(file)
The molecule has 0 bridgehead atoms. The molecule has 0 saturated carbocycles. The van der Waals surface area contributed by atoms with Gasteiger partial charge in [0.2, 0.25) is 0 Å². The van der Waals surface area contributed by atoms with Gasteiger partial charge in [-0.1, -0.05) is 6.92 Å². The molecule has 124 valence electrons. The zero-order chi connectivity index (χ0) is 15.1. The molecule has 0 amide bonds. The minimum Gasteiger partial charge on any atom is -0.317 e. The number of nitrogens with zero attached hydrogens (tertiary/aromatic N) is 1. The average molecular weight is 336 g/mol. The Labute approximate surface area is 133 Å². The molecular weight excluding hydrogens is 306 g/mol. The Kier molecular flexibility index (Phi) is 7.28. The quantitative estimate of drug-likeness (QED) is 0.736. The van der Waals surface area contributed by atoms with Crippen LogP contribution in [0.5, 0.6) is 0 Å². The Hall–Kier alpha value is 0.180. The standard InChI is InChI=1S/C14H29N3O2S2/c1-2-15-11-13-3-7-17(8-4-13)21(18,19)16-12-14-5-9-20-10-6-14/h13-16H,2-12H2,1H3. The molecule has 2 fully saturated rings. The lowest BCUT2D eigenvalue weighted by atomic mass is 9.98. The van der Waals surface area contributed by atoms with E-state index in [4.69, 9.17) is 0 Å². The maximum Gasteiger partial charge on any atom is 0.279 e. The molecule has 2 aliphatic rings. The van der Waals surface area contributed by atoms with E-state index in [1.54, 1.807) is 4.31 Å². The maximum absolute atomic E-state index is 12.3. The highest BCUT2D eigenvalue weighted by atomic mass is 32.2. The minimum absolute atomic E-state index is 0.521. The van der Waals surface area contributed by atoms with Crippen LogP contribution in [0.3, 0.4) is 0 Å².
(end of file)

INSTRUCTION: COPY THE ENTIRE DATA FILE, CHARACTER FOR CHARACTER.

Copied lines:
The molecule has 0 bridgehead atoms. The molecule has 0 saturated carbocycles. The van der Waals surface area contributed by atoms with Gasteiger partial charge in [0.2, 0.25) is 0 Å². The van der Waals surface area contributed by atoms with Gasteiger partial charge in [-0.1, -0.05) is 6.92 Å². The molecule has 124 valence electrons. The zero-order chi connectivity index (χ0) is 15.1. The molecule has 0 amide bonds. The minimum Gasteiger partial charge on any atom is -0.317 e. The number of nitrogens with zero attached hydrogens (tertiary/aromatic N) is 1. The average molecular weight is 336 g/mol. The Labute approximate surface area is 133 Å². The molecular weight excluding hydrogens is 306 g/mol. The Kier molecular flexibility index (Phi) is 7.28. The quantitative estimate of drug-likeness (QED) is 0.736. The van der Waals surface area contributed by atoms with Crippen LogP contribution in [0.5, 0.6) is 0 Å². The Hall–Kier alpha value is 0.180. The standard InChI is InChI=1S/C14H29N3O2S2/c1-2-15-11-13-3-7-17(8-4-13)21(18,19)16-12-14-5-9-20-10-6-14/h13-16H,2-12H2,1H3. The molecule has 2 fully saturated rings. The lowest BCUT2D eigenvalue weighted by atomic mass is 9.98. The van der Waals surface area contributed by atoms with E-state index in [4.69, 9.17) is 0 Å². The maximum Gasteiger partial charge on any atom is 0.279 e. The molecule has 2 aliphatic rings. The van der Waals surface area contributed by atoms with E-state index in [1.54, 1.807) is 4.31 Å². The maximum absolute atomic E-state index is 12.3. The highest BCUT2D eigenvalue weighted by atomic mass is 32.2. The minimum absolute atomic E-state index is 0.521. The van der Waals surface area contributed by atoms with Crippen LogP contribution in [0.3, 0.4) is 0 Å².